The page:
XFS (read-only) support committed to CURRENT
matthias.andree at gmx.de
Mon Dec 19 13:55:58 PST 2005
On Mon, 19 Dec 2005, Cai, Quanqing wrote:
> No, I don't have time to deal with SuSE regarding failure, the company
> I am working for is growing so fast, need to add dozens of servers
> every month. After switch to XFS, I seldom get problems, even if I got
> problem, I can quickly reboot nfs server because it is using XFS.
Well, you can switch off the routine full checks of ext3fs with tune2fs,
should that matter for remaining ext3 file systems.s
Without that full check every few weeks, you only have journal recovery,
and that is pretty fast. The journal can be offloaded on a separate
drive if desired.
On the downside, ext3fs and write caches don't mix well, unless you have
battery backup units sitting on your RAID controllers (I do, and
switching this MegaRAID - RAID5 on 2+1 - to writeback mode improved
write speed by a factor of 5 - no database loads though).
> > OTOH, it's "only" one Xeon NFS server with 1 70 GB RAID5 and 1 292 GB
> > RAID5 (MegaRAID SCSI 320-1 with BBU) with half a dozen users at any one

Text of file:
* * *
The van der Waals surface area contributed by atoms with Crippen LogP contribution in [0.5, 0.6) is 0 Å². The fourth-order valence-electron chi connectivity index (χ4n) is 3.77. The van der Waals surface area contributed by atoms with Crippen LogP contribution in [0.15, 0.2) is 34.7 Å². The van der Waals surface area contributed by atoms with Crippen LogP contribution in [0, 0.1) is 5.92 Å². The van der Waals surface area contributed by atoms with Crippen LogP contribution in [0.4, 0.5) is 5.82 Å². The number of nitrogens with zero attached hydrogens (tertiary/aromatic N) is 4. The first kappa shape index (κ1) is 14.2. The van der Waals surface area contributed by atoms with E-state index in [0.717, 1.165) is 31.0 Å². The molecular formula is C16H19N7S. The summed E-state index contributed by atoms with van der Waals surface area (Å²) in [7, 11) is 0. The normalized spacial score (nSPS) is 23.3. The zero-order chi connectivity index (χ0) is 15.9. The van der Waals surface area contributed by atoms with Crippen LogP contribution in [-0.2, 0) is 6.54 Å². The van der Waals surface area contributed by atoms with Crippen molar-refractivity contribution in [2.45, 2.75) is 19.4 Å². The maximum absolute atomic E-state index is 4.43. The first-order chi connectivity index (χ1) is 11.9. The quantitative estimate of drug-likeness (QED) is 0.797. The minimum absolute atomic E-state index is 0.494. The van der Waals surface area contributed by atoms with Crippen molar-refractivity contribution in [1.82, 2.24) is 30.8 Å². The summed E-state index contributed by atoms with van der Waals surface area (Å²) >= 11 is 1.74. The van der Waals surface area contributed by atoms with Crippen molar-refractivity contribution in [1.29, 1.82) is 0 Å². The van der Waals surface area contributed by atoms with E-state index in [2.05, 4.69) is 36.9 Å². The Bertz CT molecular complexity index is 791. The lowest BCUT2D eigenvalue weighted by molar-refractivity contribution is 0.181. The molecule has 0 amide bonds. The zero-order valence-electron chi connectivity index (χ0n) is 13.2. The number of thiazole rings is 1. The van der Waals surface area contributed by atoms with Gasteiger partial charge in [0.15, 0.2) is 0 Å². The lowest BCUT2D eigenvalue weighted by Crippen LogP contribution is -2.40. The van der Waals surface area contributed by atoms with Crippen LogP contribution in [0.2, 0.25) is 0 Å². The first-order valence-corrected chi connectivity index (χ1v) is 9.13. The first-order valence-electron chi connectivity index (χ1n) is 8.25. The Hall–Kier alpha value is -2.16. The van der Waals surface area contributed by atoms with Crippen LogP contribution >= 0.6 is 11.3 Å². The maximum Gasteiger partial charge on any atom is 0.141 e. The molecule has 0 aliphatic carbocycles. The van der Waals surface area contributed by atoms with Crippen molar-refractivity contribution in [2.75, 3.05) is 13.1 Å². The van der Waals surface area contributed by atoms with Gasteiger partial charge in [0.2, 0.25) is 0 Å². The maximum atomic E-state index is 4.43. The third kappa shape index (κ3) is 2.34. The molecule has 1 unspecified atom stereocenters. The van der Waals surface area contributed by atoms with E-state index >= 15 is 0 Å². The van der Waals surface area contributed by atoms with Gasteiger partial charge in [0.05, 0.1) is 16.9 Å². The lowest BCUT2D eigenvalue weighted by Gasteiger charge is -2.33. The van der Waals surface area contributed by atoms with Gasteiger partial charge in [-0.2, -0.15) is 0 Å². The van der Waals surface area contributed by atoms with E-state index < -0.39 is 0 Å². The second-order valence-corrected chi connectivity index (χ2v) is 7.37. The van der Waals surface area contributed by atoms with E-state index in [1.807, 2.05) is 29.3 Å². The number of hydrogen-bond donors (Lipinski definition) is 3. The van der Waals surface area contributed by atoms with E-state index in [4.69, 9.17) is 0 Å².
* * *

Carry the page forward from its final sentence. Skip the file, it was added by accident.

> > time.
> Oh, you don't put much load on it. I am using nfs server as storage
> server of internet application, so they get very high IO load.
Yup. And personally, if I'd have any stakes in NFS load, I'd probably
consider Solaris instead. Linux and NFS is pretty flakey for some, and
some people claim only 18.104.22.168 were really stable, I always see tons
of fixes for NFS :-/. Myself, I have little NFS troubles with SUSE
9.2 and 10.0, but things used to be worse.
> Anyway, I am not tend to start a flame war between ext3 and XFS, I
> choose ext3 for our MySQL server because MySQL.com suggest me that,
> they said ext3 has better performance. Sorry, this is out of topic:(
I'm taking this offline. MySQL is an area I don't know well, whenever
I've wanted SQL, I've used SQLite3 or PostgreSQL, so I cannot comment on
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